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Friday, November 24, 2017

Seek Community


Buy My Brother’s Keeper from Amazon

If you want to spice up an after-dinner conversation two topics can always be relied on to do the trick – God and crime. So here goes!

Back in the early 1990s, there were no faith-based units in prisons outside South America. Yet today, they are spreading all over the world, including the United States, the Commonwealth and Europe. In 2000, I was appointed by the Home Office and the Prison Service England and Wales to head an evaluation of faith-based units in prisons in England and Wales; the full report can be downloaded for FREE from here. This was subsequently included as part of my wider, cross-programmatic, study of faith-based units in prisons around the world (My Brother’s Keeper: Faith-based units in prisons, Willan, 2005).

Religious interventions offer prisons and correctional services something unique. They have the potential for broad appeal in prisons but they are not ‘miracle cures’ for criminal behaviour. Things take time. This means that religious interventions need to be meshed with non-religious prison programmes. Faith-based units and programmes show prisoners’ capacity for living in a cohesive community, as well as taking seriously their ability to take on responsibility. Prisoner responsibility is developed by building relationships between prisoners and the community. One of the biggest incentives of religious interventions is prisoner contact with free-world volunteers, which also shows volunteers’ capacity to be part of the community being created in the prison. In all these ways, religious interventions can be a sort of prison ‘counter-culture’ and as such they attract opposition (although the prisoners themselves are usually the least of the units’ problems!). At their best, religious programmes are a signpost to prison services in terms of promoting standards of decency, humanity and order in prisons. They can resymbolise the meaning of imprisonment, making prisons more human and punishment more humane. For prisoners and the community they are expressions of surprising hope.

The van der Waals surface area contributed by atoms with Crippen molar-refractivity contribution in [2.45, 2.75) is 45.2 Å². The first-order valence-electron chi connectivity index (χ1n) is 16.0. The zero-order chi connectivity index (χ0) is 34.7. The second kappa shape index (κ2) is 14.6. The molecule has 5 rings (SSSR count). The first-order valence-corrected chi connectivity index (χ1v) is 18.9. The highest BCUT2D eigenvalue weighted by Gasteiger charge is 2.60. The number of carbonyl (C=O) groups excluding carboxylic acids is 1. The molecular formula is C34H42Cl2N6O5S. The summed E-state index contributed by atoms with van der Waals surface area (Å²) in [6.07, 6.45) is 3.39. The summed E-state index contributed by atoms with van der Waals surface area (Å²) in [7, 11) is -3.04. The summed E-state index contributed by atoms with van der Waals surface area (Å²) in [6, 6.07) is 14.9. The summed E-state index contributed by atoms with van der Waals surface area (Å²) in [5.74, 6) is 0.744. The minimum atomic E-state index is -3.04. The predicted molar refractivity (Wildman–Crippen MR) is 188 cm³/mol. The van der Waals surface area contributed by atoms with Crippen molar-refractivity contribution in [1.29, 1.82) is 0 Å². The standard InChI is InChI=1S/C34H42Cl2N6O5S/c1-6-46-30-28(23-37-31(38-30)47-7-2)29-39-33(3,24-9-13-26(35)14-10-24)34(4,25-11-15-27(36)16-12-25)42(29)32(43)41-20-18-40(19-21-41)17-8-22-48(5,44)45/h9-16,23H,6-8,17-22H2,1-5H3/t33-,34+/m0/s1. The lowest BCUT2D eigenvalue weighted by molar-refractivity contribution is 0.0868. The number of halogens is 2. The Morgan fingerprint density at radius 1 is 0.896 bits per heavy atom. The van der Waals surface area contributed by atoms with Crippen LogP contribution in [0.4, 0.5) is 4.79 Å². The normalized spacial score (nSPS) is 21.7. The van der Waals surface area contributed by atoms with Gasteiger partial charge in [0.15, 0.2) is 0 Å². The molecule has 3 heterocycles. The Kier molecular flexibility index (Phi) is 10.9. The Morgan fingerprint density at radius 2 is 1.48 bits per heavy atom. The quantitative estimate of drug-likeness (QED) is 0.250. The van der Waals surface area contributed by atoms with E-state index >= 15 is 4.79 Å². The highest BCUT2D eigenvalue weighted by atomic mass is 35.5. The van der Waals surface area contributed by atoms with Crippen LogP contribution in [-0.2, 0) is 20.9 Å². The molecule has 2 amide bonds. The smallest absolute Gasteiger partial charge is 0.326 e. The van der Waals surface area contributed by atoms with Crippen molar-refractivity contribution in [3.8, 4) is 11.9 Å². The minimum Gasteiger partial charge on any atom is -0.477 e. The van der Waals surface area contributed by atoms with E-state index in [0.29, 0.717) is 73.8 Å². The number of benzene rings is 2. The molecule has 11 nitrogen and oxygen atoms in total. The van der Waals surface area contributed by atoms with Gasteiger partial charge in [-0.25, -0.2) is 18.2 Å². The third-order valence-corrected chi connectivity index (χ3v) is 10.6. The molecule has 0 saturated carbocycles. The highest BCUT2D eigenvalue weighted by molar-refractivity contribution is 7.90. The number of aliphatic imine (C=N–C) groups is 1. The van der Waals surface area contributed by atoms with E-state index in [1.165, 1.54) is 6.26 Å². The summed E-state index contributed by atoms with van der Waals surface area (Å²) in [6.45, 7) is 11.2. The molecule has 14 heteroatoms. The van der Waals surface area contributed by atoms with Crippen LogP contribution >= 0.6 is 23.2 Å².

Download FREE chapters from My Brother’s Keeper here.

Reviews of My Brother’s Keeper: Faith-based units in prisons here.